Heat wave hits D.C. region
A haze of heat and humidity coated the Washington region in a blanket of misery. The temperatures reached above 100 degrees Thursday and the heat index, or feels-like temperature, hit 115.
"This is Washington weather,” said Eric Ransom, a D.C. resident. “I understand we've going to have four more days of a hundred or above."
Vehicles broke down on the 14th Street Bridge and the Capital Beltway in Maryland before noon. AAA Motorist Assistance responded to twice as many calls Thursday as they usually do.
Like other motorists, Britney Saunders was stuck in a hot, broken down car with her newborn baby while she waited for a tow. At Reagan National Airport Thursday evening, it doesn't look like it can get any hotter than the steamy tarmac -- unless your destination is a scorching seat.
Crystal Cooper's car cooked in the parking lot all day. ABC7’s heat gun showed the temperature inside to be 116 degrees.
People flee outside sauna for air-conditioned spaces
Since these blistering conditions will stick around for another couple days maybe we should all prepare like Laverne Jones.
“This is the first time I’ve been out in two days,” Jones said Thursday evening. “It feels very, very hot.” She's content to stay home with her 5, 5-gallon jugs of water.
The heat can pose serious danger, with patients showing up at emergency room for heat-related illnesses. “We are actually seeing some heat strokes,” Dr. Banks said.
One-hundred-degree temperatures also alter our every day lives. From a run through the park, to a dinner at a restaurant outside, simple joys become a drag when the weather gets this hot.
Outdoor seating is usually sought after on summer nights, but on Thursday chairs and tables on sidewalks remained vacant. “Everybody wants to get out of the heat and sit indoors in the A.C.,” said Josh Hahn, owner of Logan Tavern.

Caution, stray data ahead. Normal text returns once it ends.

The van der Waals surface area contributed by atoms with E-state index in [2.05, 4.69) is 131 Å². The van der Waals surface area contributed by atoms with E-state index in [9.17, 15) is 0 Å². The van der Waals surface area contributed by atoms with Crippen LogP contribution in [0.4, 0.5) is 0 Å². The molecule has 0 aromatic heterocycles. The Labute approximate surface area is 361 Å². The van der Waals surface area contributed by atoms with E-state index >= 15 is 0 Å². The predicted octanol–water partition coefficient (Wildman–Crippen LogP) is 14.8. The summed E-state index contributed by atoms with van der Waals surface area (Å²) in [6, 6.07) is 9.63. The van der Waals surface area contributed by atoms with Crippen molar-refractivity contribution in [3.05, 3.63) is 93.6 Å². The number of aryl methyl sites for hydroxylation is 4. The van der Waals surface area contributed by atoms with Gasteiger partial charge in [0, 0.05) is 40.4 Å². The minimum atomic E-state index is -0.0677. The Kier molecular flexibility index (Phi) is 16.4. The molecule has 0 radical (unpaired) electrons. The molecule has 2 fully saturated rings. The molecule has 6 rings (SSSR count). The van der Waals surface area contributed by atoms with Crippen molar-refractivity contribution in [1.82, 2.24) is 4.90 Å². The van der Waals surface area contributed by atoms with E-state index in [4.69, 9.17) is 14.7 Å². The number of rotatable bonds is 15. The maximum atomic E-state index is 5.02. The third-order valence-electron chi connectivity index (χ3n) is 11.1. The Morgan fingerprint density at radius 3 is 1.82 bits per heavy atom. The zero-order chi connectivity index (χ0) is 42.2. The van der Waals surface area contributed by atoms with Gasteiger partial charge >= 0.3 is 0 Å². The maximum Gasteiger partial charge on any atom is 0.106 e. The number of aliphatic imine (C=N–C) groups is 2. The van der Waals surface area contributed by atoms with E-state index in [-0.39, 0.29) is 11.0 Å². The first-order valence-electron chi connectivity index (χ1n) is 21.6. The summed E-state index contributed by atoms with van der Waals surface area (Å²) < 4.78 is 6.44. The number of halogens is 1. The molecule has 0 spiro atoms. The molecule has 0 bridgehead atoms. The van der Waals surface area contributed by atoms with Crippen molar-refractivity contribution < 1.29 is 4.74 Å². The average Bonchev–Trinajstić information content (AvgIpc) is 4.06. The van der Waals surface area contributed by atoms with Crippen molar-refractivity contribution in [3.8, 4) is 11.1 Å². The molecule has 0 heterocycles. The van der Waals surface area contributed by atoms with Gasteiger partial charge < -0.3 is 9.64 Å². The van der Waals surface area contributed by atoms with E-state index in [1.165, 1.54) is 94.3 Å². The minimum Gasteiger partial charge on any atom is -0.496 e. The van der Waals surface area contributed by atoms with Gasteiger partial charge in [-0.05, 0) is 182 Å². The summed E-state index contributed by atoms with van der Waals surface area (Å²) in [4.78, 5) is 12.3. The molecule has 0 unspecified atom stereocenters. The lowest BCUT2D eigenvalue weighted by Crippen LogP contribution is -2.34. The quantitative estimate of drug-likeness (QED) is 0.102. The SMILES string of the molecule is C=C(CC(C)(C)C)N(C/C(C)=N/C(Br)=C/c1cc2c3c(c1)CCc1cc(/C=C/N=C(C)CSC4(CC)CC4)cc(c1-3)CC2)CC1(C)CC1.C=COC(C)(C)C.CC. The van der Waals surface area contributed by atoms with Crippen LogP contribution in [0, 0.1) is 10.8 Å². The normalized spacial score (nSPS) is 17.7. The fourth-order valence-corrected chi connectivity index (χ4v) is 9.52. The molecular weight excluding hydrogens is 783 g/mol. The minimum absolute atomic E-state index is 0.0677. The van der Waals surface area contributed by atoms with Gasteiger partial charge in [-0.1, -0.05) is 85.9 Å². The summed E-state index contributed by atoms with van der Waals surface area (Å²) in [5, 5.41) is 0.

Seats also remained empty at the Washington Kastles season ender at home.
Coffee shops, too, were feeling the heat wave. Some have switched their regular steamy brew for the iced variety. “They are all wanting the iced coffee, nobody wants the hot coffee cause it's just too hot out,” said Hayde Ramirez, who works at Java House.
Outside workers try to ease heat’s drain
Proper hydration is a must, but beverage vendor Helbert Morrison isn't busy: The sweltering conditions outside are keeping customers inside. "When the weather is like this they go in the museums and they stay," he said.
Authorities recommended that people stay indoors during this heat. But for some workers, there was no way to get out of the heat. The sheriff says that authorities have put out a bulletin alerting emergency responders to be ready for heat-related emergencies.
In the hottest town in the region, Remington, Va., in Fauquier County, the heat index reached a blistering 124 degrees. The heat index is what it actually feels like outside and is calculated by combining the actual temperature and humidity.
Yet even on the hottest day of the year, people were lining up for freshly-made food at the Farmer’s Wife Bakery, where the ovens were on full blast.
Owner Lori Andes is using the air conditioner and every fan she has but says it’s still a challenge to keep all the fresh milk and ice cream cold.
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